There have been many attempts in the UK to introduce drug consumption rooms but never before has the matter been debated in Westminster.
Ronnie Cowan, MP for Inverclyde, secured the debate last Wednesday and introduced it by laying out need and evidence. Drug-related deaths are rising in the UK and Cowan described how drug consumption rooms (DCRs) have been successful in preventing drug-related overdose deaths, reducing the acute risk of disease transmission through unhygienic injecting, connecting high-risk drug users with addiction treatment and other health and social services and improving public order by reducing public drug use and amounts of discarded needles. Drug consumption rooms are professionally supervised healthcare facilities where people can consume drugs they have purchased elsewhere in safer conditions.
He references his question posed during PMQs at the end of last year, asking that drugs laws be devolved to the Scottish Parliament to allow the establishment of a DCR in Glasgow. The Prime Minister responded that she was aware that some people in the house were more liberal about drugs than herself, but that her opinion was that “we should recognise the damage that drugs do to people’s lives” and that “our aim should be to ensure that people come off drugs, don’t go on drugs in the first place and then people keep clear from drugs”. Cowan stated in the debate that the Prime Minister, “completely misses the point. It is not about having a liberal attitude but about compassion and treatment for vulnerable people”.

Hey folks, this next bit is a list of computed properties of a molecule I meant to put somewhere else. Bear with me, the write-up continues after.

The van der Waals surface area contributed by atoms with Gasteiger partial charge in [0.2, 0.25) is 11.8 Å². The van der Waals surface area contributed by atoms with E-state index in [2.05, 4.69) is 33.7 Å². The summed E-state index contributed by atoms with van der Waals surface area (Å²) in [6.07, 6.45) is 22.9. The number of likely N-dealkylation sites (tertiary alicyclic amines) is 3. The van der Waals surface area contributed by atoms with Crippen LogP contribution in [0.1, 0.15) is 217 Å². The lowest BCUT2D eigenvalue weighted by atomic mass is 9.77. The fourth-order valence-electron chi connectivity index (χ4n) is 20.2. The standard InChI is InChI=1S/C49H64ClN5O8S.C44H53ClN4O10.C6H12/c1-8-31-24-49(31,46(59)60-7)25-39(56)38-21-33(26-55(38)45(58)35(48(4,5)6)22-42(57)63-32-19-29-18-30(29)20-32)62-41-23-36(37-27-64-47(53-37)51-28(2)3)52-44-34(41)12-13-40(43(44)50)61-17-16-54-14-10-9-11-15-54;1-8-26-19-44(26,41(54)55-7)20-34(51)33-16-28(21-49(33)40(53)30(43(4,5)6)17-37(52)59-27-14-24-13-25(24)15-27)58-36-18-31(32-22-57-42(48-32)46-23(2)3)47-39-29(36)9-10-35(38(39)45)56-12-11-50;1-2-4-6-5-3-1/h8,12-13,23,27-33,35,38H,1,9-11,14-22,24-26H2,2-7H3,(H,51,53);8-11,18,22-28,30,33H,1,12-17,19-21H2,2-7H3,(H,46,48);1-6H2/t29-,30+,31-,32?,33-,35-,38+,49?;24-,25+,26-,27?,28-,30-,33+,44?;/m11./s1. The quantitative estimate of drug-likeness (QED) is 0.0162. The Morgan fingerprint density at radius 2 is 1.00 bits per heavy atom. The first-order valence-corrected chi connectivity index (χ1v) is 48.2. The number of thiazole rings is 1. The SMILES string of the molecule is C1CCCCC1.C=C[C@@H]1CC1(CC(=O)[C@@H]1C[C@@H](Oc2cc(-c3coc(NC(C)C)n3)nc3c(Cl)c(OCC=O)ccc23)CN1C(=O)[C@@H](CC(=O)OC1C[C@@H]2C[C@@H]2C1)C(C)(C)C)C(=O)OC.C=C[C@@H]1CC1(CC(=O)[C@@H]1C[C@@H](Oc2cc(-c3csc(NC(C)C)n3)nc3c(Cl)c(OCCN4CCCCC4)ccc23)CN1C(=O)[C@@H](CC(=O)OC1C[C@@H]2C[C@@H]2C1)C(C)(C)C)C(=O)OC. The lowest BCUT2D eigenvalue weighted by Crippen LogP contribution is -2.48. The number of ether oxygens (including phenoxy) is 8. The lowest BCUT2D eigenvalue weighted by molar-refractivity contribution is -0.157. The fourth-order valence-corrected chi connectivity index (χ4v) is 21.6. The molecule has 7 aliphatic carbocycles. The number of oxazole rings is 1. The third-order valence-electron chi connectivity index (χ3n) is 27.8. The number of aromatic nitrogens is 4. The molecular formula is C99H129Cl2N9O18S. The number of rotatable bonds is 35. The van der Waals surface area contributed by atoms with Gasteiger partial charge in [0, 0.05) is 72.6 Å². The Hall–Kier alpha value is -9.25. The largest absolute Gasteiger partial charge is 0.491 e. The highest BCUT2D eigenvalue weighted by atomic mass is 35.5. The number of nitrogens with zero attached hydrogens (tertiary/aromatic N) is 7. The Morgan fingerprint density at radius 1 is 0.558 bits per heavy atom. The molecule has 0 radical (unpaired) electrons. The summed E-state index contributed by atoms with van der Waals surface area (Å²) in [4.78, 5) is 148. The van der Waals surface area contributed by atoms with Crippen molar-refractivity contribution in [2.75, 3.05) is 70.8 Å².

The Prime Minister perceives DCRs not as a health intervention, but simply an opportunity to let people do what they want, a glorified shooting gallery sanctioned and paid for by the state. Yet DCRs exist as a consequence of the recognition that there are high risks attached to using drugs and therefore, their use should be conducted in a supervised environment where there is support on hand. There purpose is not to let people take drugs, but to reduce the harm.
The first challenge against Cowan’s call for consumption rooms comes from MP for Moray, Douglas Ross, who asks,
“Will the hon. Gentleman explain what the police’s response would be if he were to get the powers devolved? Would they be asked to ignore people in possession on their way to such venues, regardless of how far away they were?”